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The White Mogul - e-book

The White Mogul

e-book

Overview

The White Mogul by Al Gromer Khan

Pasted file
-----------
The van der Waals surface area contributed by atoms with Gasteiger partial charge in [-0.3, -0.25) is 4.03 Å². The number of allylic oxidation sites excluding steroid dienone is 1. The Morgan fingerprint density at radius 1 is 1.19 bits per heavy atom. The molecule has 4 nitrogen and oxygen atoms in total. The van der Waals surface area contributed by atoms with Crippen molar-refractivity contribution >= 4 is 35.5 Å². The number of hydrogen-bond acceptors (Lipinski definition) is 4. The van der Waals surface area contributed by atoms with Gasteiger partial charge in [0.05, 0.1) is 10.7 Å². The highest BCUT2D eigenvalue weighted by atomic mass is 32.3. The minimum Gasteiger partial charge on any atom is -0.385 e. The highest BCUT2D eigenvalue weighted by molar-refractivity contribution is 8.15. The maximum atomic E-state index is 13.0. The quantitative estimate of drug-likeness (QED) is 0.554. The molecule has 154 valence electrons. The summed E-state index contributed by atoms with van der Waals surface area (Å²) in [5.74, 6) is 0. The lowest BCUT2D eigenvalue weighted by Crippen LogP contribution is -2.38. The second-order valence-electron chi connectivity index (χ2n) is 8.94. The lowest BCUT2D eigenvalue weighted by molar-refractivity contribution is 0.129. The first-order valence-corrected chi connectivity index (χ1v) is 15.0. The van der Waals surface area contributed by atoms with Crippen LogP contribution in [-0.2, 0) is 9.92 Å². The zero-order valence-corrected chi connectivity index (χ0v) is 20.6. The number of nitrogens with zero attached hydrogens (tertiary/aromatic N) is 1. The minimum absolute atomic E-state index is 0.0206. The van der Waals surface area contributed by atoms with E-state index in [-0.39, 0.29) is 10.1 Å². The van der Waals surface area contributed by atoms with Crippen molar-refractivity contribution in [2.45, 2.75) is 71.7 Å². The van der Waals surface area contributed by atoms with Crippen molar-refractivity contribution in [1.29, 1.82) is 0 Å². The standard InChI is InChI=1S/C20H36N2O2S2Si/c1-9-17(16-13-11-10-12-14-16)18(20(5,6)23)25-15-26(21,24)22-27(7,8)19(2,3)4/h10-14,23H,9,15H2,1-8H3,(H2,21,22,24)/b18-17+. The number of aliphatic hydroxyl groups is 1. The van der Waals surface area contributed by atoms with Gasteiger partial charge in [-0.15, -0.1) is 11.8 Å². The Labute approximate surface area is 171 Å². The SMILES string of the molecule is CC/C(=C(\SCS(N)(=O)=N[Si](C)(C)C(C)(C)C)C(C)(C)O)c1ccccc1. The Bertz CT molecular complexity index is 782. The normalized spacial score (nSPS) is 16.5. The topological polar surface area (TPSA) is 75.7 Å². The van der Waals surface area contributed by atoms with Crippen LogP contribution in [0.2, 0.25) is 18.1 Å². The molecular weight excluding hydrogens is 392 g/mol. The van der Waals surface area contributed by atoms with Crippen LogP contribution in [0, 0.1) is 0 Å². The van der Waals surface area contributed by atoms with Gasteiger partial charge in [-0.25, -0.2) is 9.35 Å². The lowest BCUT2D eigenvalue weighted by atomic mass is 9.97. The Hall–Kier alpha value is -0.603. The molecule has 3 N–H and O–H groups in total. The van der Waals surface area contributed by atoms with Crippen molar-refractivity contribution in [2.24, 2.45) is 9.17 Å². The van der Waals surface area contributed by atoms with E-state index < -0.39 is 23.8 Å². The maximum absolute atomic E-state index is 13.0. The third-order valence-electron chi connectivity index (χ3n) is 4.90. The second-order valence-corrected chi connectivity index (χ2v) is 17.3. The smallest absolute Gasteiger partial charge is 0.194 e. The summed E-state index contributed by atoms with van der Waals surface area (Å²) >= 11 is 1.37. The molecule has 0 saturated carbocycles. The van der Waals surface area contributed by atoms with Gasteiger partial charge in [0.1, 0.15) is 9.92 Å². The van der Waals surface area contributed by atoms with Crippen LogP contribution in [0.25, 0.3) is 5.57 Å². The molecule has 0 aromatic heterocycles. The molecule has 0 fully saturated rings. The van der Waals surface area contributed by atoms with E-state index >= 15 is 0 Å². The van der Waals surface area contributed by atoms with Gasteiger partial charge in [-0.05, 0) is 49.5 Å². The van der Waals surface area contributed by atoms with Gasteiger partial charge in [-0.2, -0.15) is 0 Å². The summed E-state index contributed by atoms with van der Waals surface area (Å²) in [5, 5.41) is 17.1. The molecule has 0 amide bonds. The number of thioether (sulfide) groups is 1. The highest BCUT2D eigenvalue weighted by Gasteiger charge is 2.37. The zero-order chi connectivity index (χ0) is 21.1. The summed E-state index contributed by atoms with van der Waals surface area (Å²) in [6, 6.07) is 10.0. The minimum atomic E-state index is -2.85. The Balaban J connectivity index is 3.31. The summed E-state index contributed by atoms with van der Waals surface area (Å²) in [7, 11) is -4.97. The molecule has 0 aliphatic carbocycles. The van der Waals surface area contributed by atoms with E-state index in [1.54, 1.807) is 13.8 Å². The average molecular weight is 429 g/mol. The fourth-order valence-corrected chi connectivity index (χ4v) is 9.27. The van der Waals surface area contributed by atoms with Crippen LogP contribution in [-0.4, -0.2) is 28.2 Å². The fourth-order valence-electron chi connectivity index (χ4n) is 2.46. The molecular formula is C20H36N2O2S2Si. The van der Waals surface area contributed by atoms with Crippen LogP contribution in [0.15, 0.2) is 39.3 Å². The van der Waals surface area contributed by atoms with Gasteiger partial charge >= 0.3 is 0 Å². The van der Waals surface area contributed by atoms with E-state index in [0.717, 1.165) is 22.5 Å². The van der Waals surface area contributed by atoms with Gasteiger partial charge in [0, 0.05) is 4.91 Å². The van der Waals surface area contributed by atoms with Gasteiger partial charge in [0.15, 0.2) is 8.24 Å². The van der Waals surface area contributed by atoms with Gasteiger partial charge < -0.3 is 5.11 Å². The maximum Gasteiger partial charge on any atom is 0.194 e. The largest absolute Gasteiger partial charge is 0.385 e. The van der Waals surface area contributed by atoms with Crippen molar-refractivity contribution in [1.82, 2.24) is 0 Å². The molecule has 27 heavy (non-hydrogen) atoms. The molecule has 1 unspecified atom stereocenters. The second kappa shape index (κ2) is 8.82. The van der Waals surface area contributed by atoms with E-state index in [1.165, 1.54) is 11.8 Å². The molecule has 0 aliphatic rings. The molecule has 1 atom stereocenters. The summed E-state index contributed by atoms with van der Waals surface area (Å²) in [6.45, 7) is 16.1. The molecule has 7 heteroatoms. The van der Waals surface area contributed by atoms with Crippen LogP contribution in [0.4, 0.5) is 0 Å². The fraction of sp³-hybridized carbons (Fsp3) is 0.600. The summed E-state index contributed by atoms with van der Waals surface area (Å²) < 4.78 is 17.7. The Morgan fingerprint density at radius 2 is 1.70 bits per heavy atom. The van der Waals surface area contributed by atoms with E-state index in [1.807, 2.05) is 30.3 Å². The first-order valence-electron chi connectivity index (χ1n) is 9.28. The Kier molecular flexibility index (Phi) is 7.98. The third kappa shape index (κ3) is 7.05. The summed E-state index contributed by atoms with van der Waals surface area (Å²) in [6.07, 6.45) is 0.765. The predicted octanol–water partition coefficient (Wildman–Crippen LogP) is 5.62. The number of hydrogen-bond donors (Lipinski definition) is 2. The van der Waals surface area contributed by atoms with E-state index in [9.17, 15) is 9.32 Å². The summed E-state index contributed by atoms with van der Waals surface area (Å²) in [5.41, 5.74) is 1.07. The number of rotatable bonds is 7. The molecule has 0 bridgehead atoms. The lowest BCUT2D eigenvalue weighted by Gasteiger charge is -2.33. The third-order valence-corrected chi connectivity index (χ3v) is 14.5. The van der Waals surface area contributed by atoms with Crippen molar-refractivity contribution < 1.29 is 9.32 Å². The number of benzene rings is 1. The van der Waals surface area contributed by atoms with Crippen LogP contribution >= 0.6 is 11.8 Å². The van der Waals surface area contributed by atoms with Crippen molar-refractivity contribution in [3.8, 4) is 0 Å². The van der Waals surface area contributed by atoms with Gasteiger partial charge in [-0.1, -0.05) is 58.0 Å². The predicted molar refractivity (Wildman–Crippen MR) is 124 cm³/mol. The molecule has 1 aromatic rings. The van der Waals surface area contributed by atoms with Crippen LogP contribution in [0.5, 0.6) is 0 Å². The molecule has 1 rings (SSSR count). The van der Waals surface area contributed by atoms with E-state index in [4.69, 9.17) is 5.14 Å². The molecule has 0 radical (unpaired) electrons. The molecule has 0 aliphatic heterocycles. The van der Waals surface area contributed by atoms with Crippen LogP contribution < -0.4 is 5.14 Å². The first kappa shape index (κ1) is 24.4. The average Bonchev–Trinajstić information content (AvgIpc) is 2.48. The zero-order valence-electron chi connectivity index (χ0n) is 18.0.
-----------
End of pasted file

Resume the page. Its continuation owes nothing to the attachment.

A teenage boy runs away from the national service in Germany. In ’Swinging London’ Indian sitar music seems to be an interesting option in his quest for self-exploration. Nineteen-year-old German Hans von der Thann starts out from the chaos of the Flower Power in London and moves on to India to follow an eccentric music master who has mesmerized him with his music. “Khan-Sahib – the sitar ...” The Khan-Sahib knew what he meant by ´the sitar´, knew well the exact amount that was still owed and gave him an irritated look. Orp Bennerji, ashen and sweating, came rushing in. “The raid! They are down on the first floor! They are here!” Nizam froze. But the shock lasted only for a moment. He ran into the bedroom and came back with the suitcase, the jute bags, and the chandelier. What starts out as a fun trip into an exotic universe soon turns into a forbidding maelstrom of ecstasy and obsession, of exploitation and abandon, of bliss and despair. In London and Bombay of the late 60s and early 70s dangerous and wondrous encounters unfold. Scenes of folly, cunning and deceit are inescapably interwoven – right up to the final act. Al Gromer Khan takes us through the late sixties of the twentieth century and the withering flower power in London to Bombay, the India of Indira Gandhi´s state of emergency, where the exotic, on a human level, very soon doesn´t seem so outlandish. His protagonist, who has his mind set on reaching the source of his inspiration, meets representatives of various levels of human endeavours on his adventurous journey – all of them linked by their darker side.